Most of the latte’s consumed at Starbucks aren’t plain latte’s, however; they are nightmares of added sugar. Let’s take the Cinnamon Dolce Latte’: (A complete nutritional breakdown is available from Starbucks’ website (I do congratulate Starbucks for finally capitulating and presenting nutritional data on their products at stores, allowing the public to draw back the curtain on the Starbucks Oz. Their website provides a cool way to compare your drink with whole/2%/skim/soy milk or with and without whipped cream)) It contains 38 grams of sugar, 6 grams of fat, and 11 grams of protein, yielding 260 calories, 152 of which are coming from sugar. That’s 22 grams more sugar, compared to their unadulterated latte’. (There must be an internet site devoted to promoting the health benefits of cinnamon since I hear about them so often from my patients but this claim is not evidence-based)
My 17 year old daughter’s drink of choice at Starbucks is the Mocha Frappuccino® Blended Beverage, which, according to Starbucks, is “Coffee with rich mocha-flavored sauce, blended with milk and ice. Topped with sweetened whipped cream.” It contains 60 grams of sugar, 15 grams of fat and has 400 calories.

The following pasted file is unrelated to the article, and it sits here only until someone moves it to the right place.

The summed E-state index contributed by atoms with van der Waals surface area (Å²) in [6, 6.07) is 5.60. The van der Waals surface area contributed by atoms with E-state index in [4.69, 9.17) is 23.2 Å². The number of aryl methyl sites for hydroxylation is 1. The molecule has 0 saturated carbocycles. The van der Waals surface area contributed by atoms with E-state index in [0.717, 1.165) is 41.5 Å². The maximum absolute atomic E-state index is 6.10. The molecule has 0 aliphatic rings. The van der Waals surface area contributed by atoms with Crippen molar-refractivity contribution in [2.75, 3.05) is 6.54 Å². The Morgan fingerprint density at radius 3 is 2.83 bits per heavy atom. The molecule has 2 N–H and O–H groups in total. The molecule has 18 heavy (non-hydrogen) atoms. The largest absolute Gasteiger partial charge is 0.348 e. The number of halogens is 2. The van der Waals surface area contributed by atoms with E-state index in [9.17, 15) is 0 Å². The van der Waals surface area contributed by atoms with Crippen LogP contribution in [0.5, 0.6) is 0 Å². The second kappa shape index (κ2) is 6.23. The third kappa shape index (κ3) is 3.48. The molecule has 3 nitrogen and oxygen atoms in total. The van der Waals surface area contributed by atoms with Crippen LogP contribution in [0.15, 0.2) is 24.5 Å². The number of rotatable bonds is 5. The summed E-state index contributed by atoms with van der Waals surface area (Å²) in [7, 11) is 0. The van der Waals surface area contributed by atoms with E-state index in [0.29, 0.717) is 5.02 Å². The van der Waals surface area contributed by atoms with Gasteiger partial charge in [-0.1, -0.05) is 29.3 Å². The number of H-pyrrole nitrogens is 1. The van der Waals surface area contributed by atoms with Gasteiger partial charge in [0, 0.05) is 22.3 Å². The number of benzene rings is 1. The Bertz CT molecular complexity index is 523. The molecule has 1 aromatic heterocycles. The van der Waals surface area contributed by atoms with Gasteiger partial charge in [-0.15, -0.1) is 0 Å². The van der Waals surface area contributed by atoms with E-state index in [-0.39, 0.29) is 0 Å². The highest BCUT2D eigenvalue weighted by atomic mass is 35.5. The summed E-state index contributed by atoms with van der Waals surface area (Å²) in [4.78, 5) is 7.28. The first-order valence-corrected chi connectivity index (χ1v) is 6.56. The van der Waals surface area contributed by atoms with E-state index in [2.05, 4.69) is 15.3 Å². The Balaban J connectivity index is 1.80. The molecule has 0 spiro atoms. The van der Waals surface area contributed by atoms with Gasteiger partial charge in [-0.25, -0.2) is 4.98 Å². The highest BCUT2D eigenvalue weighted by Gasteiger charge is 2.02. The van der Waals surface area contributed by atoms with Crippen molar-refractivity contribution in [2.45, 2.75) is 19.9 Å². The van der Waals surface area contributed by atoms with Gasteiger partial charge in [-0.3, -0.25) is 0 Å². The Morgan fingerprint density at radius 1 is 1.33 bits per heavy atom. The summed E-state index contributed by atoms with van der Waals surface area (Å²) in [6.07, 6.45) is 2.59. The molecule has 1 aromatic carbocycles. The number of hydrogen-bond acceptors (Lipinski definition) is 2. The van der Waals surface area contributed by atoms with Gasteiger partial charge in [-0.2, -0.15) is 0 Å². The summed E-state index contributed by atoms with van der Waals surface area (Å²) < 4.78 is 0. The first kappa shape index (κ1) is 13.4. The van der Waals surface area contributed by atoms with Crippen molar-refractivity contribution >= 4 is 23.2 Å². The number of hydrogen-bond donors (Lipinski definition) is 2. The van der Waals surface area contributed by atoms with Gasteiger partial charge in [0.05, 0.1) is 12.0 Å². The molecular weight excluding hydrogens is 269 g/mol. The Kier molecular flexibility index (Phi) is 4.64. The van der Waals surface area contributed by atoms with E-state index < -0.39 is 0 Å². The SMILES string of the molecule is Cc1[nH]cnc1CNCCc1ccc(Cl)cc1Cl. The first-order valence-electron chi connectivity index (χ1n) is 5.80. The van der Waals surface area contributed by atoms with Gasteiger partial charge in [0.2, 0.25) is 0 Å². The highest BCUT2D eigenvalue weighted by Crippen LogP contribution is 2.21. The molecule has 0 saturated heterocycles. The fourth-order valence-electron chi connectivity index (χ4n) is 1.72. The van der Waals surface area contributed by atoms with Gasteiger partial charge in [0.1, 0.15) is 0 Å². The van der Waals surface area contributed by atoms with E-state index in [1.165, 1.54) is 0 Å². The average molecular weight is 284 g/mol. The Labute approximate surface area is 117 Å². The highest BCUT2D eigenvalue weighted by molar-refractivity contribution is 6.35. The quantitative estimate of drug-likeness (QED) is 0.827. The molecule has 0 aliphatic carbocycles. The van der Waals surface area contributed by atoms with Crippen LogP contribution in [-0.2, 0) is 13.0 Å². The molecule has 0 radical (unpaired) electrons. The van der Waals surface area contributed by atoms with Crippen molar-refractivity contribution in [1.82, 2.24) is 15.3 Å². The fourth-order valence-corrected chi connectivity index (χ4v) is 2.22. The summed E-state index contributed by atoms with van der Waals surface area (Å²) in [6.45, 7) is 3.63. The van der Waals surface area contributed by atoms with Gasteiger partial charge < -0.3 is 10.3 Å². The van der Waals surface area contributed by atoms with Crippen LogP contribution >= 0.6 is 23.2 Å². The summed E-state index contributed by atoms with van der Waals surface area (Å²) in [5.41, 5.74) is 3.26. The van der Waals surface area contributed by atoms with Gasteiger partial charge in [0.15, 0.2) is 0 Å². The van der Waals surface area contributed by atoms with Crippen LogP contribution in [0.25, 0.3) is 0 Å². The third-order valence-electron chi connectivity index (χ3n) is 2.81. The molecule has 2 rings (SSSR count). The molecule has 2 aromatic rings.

Such concoctions have no right to consider themselves coffee, they should be labeled as a sugar-laden dessert that happens to have some coffee in it. To give some perspective, the typical 20 ounce soda contains 40 grams of sugar (the equivalent of 10 packs of sugar). Starbucks has added 44 grams of sugar to coffee and milk in order to draw children, teens and unsuspecting adults to consume more “coffee.”
There is growing evidence that sugar, not fat, is the major toxin in our diet. The misguided concept that cutting fat in the diet and replacing it with anything, including sugar, will reduce cardiovascular disease is gradually being rolled back. Nutritional advocates are now zeroing in on appropriate targets like sugary beverages.
It’s sad that Starbucks, which started out making a good, real product that was actually good for you, has morphed into an international, growth-obsessed, behemoth that is pumping billions of grams of added sugar into our stomachs.
But, as the significant other of the skeptical cardiologist (SOSC) often muses, people are always looking for new ways to con themselves into thinking they are eating/drinking something healthy, when in fact, they are just eating/drinking cleverly disguised desserts. Starbucks has made a huge success for themselves by providing people what they want: a way to kid themselves.
2 thoughts on “How Starbucks is Making Heart-Healthy Coffee into A Stealth Dessert”
I love coffee, especially black. That said, it gives me migraines. That said, scientific generalities like the ones you state here are important — but first & foremost each of us needs to strive to be sensitive to our own bodies, a message that gets lost too easily
Starbucks worldwide success indicates that you can sell anything if you make it look stylish.